A new 10-year global aviation agreement between Qantas Airways and Emirates is effectively an endorsement of the Gulf-based airlines’ hub-based strategies.
Qantas and Air New Zealand have long depended on one-stop long-haul routes to London through Asia (“Kangaroo route”) or North America. But by using the Gulf as a hub, Emirates and its two rivals, Qatar and Etihad, have undercut that strategy by offering dozens of destinations in Europe without the need to fly into London, whose crowded Heathrow airport is one of the world’s busiest.
Under the agreement announced today, Qantas will move its hub for European flights from Singapore to Dubai and enter an extensive commercial relationship with Emirates.
The two airlines will jointly offer 98 weekly services between Australia and Dubai, including four daily A380 flights.
Qantas will launch daily A380 services from both Sydney and Melbourne to London via Dubai for a combined seven daily A380 flights to London Heathrow with 30 other European destination available through.
Until now, Qantas could only offer its passengers five one-stop options to Europe with its own aircraft or with its codeshare partners in the Oneworld alliance, such as British Airways.
The new deal also means Qantas will severe its long-standing association with BA while remaining with Oneworld. Qantas will also drop its Frankfurt service.
Emirates A380 on Melbourne-Auckland route
Emirates and Qanyas will also coordinate their respective transtasman services with Emirates offering improved schedules for flights to Christchurch and Auckland - including the introduction of Emirates’ daily A380 services on the Melbourne-Auckland route in October.
A fortnight ago, Qantas said it lost $A450 million in its international division and cancelled 35 orders for the new generation Boeing 787 Dreamliner, though 15 have been confirmed for Jetstar, its low cost airline subsidiary.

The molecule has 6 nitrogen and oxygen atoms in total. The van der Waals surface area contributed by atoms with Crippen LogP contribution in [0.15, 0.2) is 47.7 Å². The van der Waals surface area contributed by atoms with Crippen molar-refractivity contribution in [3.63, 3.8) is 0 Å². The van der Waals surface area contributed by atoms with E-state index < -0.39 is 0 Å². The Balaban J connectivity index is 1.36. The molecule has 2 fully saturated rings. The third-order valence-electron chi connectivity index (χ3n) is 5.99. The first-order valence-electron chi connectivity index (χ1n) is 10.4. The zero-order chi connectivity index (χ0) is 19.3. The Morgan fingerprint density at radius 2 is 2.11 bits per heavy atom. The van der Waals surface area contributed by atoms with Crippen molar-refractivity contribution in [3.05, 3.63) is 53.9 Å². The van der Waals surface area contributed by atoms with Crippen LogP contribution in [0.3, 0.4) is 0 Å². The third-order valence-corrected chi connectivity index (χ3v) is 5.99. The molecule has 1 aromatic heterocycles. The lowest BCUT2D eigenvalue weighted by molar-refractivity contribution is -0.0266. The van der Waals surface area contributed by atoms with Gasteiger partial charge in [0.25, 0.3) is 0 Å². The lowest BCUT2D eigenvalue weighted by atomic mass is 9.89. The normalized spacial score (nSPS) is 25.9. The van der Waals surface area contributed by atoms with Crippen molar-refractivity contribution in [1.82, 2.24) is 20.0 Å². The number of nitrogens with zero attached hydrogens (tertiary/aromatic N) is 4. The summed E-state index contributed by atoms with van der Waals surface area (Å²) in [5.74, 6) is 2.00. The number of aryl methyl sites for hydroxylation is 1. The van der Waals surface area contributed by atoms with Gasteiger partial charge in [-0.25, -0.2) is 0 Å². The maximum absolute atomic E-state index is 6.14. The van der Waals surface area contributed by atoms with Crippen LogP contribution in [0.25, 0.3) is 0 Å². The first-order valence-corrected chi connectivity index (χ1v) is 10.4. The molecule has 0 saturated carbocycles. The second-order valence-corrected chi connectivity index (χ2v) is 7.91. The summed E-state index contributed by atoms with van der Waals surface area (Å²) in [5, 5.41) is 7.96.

Qantas aims to turnaround its international arm by forming alliances with other carriers, rejigging aircraft fleet and changing maintenance and operational practices to reduce costs.
A Macquarie Equities analyst has said the deal with Emirates, which is not a member of any global alliance, could add $80-90 million to Qantas’ pre-tax earnings.
The Dubai-based Emirates is already a major force in Australia, with direct flights to all five state capitals. The codeshare will now give it access to 50 destinations in the domestic network flown by Qantas.
Codeshares allow travellers to accumulate frequent flyer points on all flights on either the Qantas or Emirates programmes as well as other perks such use of lounges.
The latest agreement follows a similar arrangement between Abu Dhabi’s Etihad and Virgin Australia, which has Air New Zealand as a codeshare partner. Etihad is also a 10% shareholder in Virgin along with Air New Zealand.
This article is tagged with the following keywords. Find out more about MyNBR Tags
Most listened to
- NBR Radio Rich List Special: Interviews with Rich Listers, philanthropists, property gurus, investors and much, much more
- “An RBA interest rate cut is pretty much a done deal,” says Capital Economic's Paul Dales
- Japan’s Prime Minister Shinzō Abe opens the floodgates to more stimulus. Join NBR's Jason Walls as he explains why
- Despite a few howls of protest, land economics expert Adam Thompson rates the Auckland Unitary Plan
- Hamish McNicol discusses the Serious Fraud Office’s warning to companies about employee fraud